Display of Affection
You've bought the artwork of your dreams, but now what? Let the art itself--its medium, style, material and size--dictate its treatment and display.
With photographs, drawings and prints, think framing first. Use an acid-free mat to prevent the glass from sitting directly on the surface of the work, says Linda Cowan, owner of Pucci’s Gallery & Custom Framing at the Hilldale Shopping Center.
Opt for ultraviolet-protected, non-glare glass, says Gary Milward, who owns Gary’s Art & Frame Shop in Middleton and Milward Farrell Fine Art in Madison with Brian Farrell. For very large or heavy artwork, he recommends one-eighth-inch ultraviolet-protected plexiglass.
Oils, however, need to breathe, so Cowan says to forego the glass for oil paintings. Do have a painting professionally stretched around bars and placed in a frame to prevent warping, she advises.
Tip: Consider colors, textures and styles of walls, floors, drapery and furniture near the artwork when selecting framing and matting, Milward says. “Do we want it to match the couch?” he asks. “Of course not. But we want it to be comfortable with it.”
To display sculpture or other three-dimensional art, find a protected spot. Shelves, cases and freestanding pedestals in low-traffic areas are all good options. Tip: You may want to skip the custom plexiglass box. It protects the art, Milward says, but it also adds a sense of formality that may not suit casual settings. “It gives it a very museum-quality look,” he says.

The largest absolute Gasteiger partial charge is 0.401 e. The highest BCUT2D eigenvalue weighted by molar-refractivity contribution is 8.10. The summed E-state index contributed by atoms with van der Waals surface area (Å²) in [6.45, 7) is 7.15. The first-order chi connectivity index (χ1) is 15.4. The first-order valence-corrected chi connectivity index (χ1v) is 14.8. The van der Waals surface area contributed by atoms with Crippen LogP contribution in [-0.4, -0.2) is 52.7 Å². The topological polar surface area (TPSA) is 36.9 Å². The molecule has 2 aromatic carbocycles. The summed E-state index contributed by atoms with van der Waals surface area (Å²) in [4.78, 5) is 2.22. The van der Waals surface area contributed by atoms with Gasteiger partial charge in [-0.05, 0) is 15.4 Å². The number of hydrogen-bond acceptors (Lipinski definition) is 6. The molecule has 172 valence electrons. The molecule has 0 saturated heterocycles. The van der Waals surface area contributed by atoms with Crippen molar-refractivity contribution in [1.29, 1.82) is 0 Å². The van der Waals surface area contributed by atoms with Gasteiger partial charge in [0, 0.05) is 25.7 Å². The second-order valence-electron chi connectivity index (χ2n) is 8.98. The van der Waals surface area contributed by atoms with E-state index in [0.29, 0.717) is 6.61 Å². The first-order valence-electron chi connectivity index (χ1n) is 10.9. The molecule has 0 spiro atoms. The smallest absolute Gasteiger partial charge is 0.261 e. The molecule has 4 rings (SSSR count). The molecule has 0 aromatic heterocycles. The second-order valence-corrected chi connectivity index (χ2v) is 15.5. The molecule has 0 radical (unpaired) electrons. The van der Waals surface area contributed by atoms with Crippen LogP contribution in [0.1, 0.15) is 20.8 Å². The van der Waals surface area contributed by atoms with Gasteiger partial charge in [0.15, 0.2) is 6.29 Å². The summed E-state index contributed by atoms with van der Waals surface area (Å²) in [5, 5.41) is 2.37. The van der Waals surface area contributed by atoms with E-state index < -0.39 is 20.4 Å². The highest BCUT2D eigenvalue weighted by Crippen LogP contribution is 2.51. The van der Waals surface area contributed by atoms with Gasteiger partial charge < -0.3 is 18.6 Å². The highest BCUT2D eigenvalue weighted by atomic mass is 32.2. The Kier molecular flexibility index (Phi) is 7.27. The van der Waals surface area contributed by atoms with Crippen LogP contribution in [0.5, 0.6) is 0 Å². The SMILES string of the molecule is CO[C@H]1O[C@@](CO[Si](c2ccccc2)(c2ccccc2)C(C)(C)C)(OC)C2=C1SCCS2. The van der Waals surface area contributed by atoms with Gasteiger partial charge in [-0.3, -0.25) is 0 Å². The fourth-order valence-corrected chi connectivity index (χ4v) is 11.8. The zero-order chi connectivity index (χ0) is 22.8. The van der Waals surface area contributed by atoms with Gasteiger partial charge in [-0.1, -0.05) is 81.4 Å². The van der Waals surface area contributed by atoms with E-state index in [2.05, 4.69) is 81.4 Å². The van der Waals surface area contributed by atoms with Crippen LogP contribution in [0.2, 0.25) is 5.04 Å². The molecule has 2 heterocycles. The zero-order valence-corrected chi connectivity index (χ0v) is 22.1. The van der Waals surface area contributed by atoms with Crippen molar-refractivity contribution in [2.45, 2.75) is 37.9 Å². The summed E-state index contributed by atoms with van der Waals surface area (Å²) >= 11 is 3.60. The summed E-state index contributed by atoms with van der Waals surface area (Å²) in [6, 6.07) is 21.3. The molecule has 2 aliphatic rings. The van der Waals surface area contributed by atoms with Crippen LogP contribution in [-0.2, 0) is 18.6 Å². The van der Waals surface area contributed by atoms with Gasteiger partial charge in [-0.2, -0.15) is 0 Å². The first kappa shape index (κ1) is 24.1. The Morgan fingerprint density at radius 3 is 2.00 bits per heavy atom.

Don’t Forget the Sunscreen
No piece of art should be hung or set in direct sunlight, and even some indoor lighting can be harmful. Cowan likes dramatic spotlighting, but only when protective glass or plexiglass is used. Halogen is the best bulb option, according to Milward, who recommends a dimmer switch that allows you to adjust the lighting for different moods.
Trial and Error To find the best placement, Milward suggests trying different options until you find one that balances with the room and yet demands attention. “Just lay it all out, move it around, and when it looks good to you, you’re more than likely on the right track!”
Madison Magazine - May 2007